Our lives are full of “stuff.” You might be asking yourself “what is it in our lives that deems the title worthy of stuff?” Well, the “stuff” in our lives are the things that you don’t really need. “Stuff” forces you to make the decision between want and need, and the theory of minimalism is the driving force behind choosing the “stuff” we need, versus the “stuff” we want.

Living a minimalist lifestyle, essentially, is all about living with less. Living with less applies to all areas in your life from aspects in relationships, to financial matters. This type of lifestyle has a theory of living your life based off of experiences, rather than basing your quality of life on worldly possessions.

People have lived their lives based off of the principles of minimalism for many years. There are all kinds of books and tutorials on what you can do to live that lifestyle, and how it can improve your life. Minimalists Joshua Fields Millburn and Ryan Nicodemus have made more people open to the idea of minimalism. They’ve done tours, documentaries, and podcasts. One of the rules of their teachings is the 90/90 rule.

What is the 90/90 rule in relation to minimalism you ask? The 90/90 rule is a theory where you have to pick a personal possession… it can be anything of your choice. Once you’ve picked that item, you have to ask yourself if you’ve used that item in the last 90 days. If you haven’t, then you need to ask yourself if you will use that item in the next 90 days. If you won’t, then you know that you can get rid of that particular item.

The 90/90 rule is a great theory to apply to your life in general, even if you choose to not live a minimalist lifestyle. It’s especially great for when it’s time for the season everybody loves to hate… spring cleaning! We’re going to look at some areas where you can start living a minimalist lifestyle. After reviewing each area, you can determine for yourself whether or not that type of lifestyle is for you.

Eat to Live, Not Live to Eat

Food is an indulgence that many of us know all too well. Not to be gluttonous, but when you’ve had a taste for a particular food, and it’s sitting on a plate in front of you, it takes a massive amount of self-control to not overindulge in your eating, especially when eating while traveling. That’s why a lot of minimalists have the mindset of eating to live, and not living to eat.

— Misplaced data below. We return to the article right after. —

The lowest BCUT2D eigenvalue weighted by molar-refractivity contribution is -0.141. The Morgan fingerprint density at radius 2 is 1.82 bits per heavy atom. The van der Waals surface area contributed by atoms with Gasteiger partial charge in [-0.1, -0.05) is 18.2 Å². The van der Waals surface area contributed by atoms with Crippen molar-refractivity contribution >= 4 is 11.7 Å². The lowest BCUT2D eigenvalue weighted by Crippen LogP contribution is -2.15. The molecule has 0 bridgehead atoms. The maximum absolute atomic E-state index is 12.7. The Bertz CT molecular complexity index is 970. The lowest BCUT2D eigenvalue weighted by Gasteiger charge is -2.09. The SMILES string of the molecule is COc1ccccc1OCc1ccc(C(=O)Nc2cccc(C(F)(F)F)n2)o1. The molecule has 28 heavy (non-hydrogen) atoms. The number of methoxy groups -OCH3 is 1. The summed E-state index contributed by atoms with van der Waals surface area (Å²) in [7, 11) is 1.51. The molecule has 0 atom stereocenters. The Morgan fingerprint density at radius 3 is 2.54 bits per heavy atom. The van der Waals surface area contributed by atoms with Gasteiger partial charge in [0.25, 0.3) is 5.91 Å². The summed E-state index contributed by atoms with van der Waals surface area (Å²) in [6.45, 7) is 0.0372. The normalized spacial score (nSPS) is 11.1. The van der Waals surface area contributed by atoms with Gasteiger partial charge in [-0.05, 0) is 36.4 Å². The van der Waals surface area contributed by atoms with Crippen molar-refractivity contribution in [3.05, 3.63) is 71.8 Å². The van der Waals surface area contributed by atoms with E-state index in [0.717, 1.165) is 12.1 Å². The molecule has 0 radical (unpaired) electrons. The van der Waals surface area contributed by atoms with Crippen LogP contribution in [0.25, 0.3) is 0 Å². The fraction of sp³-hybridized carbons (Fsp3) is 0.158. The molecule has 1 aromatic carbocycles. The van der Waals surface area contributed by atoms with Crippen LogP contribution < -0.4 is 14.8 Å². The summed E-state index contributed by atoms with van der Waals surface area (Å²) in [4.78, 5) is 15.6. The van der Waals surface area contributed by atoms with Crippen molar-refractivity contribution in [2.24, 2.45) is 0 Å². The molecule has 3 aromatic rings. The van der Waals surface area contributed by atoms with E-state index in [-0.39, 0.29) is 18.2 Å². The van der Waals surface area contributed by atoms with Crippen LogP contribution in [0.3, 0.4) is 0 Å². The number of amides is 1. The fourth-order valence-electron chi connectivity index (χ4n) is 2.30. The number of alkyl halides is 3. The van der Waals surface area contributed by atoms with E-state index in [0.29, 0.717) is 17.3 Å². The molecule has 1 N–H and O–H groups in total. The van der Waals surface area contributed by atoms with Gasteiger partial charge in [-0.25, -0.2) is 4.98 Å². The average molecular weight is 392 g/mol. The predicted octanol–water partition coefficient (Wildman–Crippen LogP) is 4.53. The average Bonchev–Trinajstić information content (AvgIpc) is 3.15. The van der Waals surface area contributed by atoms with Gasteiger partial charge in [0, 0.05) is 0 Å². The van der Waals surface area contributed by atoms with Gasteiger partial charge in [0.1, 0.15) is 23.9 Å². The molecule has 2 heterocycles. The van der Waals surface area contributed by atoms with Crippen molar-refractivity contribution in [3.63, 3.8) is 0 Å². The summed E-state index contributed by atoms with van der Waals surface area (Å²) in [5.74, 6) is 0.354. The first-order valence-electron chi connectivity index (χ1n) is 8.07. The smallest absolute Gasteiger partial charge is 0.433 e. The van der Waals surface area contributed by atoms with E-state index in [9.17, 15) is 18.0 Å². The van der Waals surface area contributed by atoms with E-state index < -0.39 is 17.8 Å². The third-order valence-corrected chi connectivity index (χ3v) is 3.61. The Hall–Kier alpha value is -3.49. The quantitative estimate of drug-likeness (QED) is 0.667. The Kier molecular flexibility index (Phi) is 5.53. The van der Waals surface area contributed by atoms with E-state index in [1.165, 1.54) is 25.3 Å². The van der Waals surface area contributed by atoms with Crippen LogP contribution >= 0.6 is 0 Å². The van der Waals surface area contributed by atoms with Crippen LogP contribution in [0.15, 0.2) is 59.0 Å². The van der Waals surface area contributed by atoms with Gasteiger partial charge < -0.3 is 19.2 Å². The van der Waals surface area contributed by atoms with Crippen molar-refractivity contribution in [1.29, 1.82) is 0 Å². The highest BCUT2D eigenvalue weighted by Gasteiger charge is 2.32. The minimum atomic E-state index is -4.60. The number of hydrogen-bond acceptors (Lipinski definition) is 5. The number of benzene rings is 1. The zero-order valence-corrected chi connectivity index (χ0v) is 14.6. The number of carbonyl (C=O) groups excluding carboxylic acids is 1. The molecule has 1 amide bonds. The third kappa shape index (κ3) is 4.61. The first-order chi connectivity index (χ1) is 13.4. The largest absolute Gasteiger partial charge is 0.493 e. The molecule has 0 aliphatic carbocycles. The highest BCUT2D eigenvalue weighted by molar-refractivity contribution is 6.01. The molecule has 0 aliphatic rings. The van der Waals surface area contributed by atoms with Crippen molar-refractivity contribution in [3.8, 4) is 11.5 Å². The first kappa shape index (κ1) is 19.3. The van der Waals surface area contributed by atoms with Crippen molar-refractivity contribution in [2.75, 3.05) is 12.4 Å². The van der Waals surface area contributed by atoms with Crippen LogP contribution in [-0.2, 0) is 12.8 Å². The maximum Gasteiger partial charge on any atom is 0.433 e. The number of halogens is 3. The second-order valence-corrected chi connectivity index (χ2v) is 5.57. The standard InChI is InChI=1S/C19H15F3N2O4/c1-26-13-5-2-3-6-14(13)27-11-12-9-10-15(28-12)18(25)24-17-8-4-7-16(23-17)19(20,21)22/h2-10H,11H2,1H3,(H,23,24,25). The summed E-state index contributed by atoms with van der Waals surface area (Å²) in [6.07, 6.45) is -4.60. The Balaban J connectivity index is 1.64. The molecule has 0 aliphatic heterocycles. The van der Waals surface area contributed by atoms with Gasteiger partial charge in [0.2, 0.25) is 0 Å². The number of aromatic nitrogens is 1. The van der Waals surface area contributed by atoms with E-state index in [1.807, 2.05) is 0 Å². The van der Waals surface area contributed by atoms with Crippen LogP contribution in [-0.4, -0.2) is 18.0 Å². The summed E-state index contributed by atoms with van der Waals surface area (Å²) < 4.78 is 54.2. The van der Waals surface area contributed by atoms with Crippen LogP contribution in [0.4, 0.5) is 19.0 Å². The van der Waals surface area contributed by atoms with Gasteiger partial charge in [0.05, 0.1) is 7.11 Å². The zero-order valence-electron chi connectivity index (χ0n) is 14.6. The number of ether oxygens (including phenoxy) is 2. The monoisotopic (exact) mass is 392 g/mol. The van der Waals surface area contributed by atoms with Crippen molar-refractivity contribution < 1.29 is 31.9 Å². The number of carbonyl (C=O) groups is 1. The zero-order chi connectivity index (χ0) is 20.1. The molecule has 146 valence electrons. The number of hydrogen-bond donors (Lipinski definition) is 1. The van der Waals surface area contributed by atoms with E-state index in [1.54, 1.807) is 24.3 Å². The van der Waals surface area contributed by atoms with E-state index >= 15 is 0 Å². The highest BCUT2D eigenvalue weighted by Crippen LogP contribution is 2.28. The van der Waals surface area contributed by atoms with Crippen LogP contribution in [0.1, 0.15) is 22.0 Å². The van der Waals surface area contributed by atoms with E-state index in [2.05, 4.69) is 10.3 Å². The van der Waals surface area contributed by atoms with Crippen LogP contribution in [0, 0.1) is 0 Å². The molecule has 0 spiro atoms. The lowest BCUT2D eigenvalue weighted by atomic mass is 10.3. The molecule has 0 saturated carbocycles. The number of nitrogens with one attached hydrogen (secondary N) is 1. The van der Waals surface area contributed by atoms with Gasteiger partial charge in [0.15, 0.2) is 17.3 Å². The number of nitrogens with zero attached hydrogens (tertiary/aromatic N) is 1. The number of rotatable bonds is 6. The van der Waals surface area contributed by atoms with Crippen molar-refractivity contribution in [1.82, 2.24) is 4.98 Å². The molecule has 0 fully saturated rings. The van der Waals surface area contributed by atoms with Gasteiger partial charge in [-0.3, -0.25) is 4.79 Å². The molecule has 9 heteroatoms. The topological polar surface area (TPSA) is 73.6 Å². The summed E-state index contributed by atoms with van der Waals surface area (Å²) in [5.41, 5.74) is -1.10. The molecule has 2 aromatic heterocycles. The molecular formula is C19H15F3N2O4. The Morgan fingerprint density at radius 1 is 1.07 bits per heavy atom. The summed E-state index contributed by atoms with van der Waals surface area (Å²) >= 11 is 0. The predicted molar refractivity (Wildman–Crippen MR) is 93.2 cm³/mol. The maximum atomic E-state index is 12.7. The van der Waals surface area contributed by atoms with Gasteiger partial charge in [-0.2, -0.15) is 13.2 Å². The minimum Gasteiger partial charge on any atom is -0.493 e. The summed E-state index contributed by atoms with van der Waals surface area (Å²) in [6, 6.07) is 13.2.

Now, this mindset isn’t saying that you would have to starve yourself, but rather, eat until you feel content. You know how we tend to overeat, and then make the comment “I’m stuffed!” Well, when you eat like that, that’s living to eat. The goal is to stop eating when you feel yourself getting “stuffed.” The theory is that you don’t need tons of food to get your daily helping of nutrition. This mindset will help you have healthier eating habits.

Get to Where You Need to Go

In your day to day life of going to work, school, church, and wherever else you may need to go, you don’t need to have the flashiest, “tricked out” car to get you from point A to point B. The thing is, society has made it look so appealing that we tend to feel as though we need those materialistic items to feel like our life meets a certain level of quality. A simple car or even a motorcycle will do your minimalist lifestyle just fine.

Motorcycles are ideal for minimalists because, for one, they’re small and compact, as opposed to the newer model cars, they have less fuel consumption and gas mileage, and the maintenance is much less than that of a car… all characteristics of a minimalist.

Now, the key with any form of transportation is safety. A lot of people want these cars with all the flashy features because of the safety features and technological advancements, but the thing to remember is that you can easily have an accident, whether you’re in a car or motorcycle, so being proactive is detrimental. One thing you don’t want to reduce is your insurance on your vehicle or home. Even though you are trying to downsize your life, you don’t want to downsize your liability. Accidents happen every day. Motorcycles accidents can cause you to gain a ton of debt because of medical bills and property damage if you aren’t protected by insurance.

Eliminate the “Stuff”

This is where the 90/90 rule shines best. Getting rid of “stuff” that you haven’t used in the last 90 days seems fairly easy, but it’s actually a lot harder than you would think. “Stuff” can include clothes and shoes, kids toys, and even exercise equipment!

When you get ready to move somewhere, you don’t realize how much stuff you’ve accumulated over the years until it’s time for you to pack up your things! Once you realize you have all this junk to pack, that 90/90 rule will really help you get through the moving process!